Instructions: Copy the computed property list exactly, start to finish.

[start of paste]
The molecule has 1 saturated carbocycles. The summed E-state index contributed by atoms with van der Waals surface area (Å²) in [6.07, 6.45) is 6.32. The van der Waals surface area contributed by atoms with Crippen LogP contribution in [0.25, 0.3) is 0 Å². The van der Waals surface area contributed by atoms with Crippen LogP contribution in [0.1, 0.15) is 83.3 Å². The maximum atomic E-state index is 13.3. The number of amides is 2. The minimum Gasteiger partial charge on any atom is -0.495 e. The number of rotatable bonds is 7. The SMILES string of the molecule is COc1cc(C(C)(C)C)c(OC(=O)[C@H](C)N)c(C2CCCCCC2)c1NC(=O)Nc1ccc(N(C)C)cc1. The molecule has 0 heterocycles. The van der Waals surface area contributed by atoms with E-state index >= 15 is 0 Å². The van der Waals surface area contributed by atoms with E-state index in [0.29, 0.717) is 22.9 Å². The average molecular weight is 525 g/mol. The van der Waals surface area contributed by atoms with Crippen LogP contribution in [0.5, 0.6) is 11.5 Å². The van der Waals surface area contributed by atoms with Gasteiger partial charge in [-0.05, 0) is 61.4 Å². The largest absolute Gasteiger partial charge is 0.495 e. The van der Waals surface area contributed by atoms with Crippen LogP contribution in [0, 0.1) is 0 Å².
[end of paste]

The molecule has 1 saturated carbocycles. The summed E-state index contributed by atoms with van der Waals surface area (Å²) in [6.07, 6.45) is 6.32. The van der Waals surface area contributed by atoms with Crippen LogP contribution in [0.25, 0.3) is 0 Å². The van der Waals surface area contributed by atoms with Crippen LogP contribution in [0.1, 0.15) is 83.3 Å². The maximum atomic E-state index is 13.3. The number of amides is 2. The minimum Gasteiger partial charge on any atom is -0.495 e. The number of rotatable bonds is 7. The SMILES string of the molecule is COc1cc(C(C)(C)C)c(OC(=O)[C@H](C)N)c(C2CCCCCC2)c1NC(=O)Nc1ccc(N(C)C)cc1. The molecule has 0 heterocycles. The van der Waals surface area contributed by atoms with E-state index >= 15 is 0 Å². The van der Waals surface area contributed by atoms with E-state index in [0.29, 0.717) is 22.9 Å². The average molecular weight is 525 g/mol. The van der Waals surface area contributed by atoms with Crippen LogP contribution in [0.5, 0.6) is 11.5 Å². The van der Waals surface area contributed by atoms with Gasteiger partial charge in [-0.05, 0) is 61.4 Å². The largest absolute Gasteiger partial charge is 0.495 e. The van der Waals surface area contributed by atoms with Crippen LogP contribution in [0, 0.1) is 0 Å².